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New York City Jail Chaplain Fined for Accepting Bribe, Pleads Guilty to Fraud Charges

A politically-connected New York City jail chaplain was fined for accepting a gift from a prisoner’s family, then charged with stealing federal housing funds in an unrelated case. He was ordered to serve 45 days in federal prison.

Rabbi Leib Glanz, 54, admitted accepting a silver wine goblet and plate worth about $500 during a lavish bar mitzvah for Jewish prisoner Tuvia Stern’s son at the downtown New York City jail known as “The Tombs,” which included a band and catered food. [See: PLN, Feb. 2010, p.24]. Glanz, who coordinated the December 30, 2008 event, said he tried to reject the gift.

“But the family and other guests insisted I accept it,” he explained to the city’s Conflict of Interest Board. “I believe that to have refused this gift under these circumstances would likely have caused the Stern family significant embarrassment in front of their relatives and friends.”

Jail employees are prohibited from accepting gifts from prisoners’ families. Glanz was fined $2,500 in December 2011 for accepting the goblet and plate, and resigned from his part-time chaplaincy position. Three other jail employees resigned after details of the bar mitzvah were leaked to the press.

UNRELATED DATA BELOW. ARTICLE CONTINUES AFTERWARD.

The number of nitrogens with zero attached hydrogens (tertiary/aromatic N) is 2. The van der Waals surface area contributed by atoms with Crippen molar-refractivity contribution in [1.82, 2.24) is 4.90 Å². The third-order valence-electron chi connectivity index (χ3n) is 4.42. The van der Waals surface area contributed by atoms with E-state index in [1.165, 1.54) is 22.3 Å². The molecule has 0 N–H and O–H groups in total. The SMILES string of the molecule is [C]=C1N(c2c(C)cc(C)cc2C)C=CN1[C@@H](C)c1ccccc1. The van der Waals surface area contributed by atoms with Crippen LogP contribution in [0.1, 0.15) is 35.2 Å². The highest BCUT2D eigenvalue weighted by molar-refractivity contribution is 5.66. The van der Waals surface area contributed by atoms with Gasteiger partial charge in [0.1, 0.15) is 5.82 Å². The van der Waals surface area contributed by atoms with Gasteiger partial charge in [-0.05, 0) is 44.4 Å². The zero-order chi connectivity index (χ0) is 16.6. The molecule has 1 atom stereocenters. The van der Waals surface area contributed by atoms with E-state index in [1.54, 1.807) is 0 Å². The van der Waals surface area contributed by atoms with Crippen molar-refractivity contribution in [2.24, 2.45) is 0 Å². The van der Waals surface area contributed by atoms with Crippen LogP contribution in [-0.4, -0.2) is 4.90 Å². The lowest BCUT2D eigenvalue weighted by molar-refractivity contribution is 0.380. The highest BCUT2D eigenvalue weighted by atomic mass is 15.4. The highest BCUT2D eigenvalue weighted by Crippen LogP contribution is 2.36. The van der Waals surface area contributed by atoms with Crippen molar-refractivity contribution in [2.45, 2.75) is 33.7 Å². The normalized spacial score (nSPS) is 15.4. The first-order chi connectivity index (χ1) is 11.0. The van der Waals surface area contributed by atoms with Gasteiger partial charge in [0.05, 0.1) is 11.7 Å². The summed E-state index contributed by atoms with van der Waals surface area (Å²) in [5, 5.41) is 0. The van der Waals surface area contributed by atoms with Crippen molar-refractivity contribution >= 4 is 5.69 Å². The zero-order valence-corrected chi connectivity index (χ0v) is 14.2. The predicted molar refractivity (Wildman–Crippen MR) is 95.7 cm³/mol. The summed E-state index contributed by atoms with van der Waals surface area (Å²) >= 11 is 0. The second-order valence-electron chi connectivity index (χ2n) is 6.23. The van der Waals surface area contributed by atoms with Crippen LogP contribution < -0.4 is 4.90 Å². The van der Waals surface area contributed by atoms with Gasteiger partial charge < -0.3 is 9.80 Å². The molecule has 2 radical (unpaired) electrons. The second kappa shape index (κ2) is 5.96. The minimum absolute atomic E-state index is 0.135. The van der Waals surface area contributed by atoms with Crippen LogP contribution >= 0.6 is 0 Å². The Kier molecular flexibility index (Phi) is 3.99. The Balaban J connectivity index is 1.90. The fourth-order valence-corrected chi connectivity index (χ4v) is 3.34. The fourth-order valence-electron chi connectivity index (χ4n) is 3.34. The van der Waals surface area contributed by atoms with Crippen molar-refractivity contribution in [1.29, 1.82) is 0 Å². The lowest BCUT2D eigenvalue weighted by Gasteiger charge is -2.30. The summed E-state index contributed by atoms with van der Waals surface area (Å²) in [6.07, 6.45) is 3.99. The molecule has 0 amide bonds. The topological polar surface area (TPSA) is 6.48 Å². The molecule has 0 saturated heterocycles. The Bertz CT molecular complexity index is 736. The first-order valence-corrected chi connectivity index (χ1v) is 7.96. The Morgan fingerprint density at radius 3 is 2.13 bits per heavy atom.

In September 2011, Glanz was arrested and charged with participation in a fraudulent scheme involving $220,000 in federal housing funds. One year later he pleaded guilty to a misdemeanor charge for defrauding the federal government of Section 8 housing subsidies over a 15-year period; on February 28, 2013, he was sentenced to 45 days in prison.

Glanz asked for mercy at his sentencing hearing. “All my life, I have tried to do only what is good, I have tried to help many people,” he stated. “But in this case, I have not lived up to my own standards. I said ‘yes’ when I should have said ‘no,’ and by doing that, I have failed myself, I have failed many people.”

Glanz’s brother was sentenced to six months in prison and six months on home confinement for his role in the Section 8 fraud scheme. Additionally, both were ordered to pay a total of $220,000 in restitution to the federal government.

Rabbi Glanz served his sentence and was released from prison on May 29, 2013.

Sources: New York Daily News, The New York Times,

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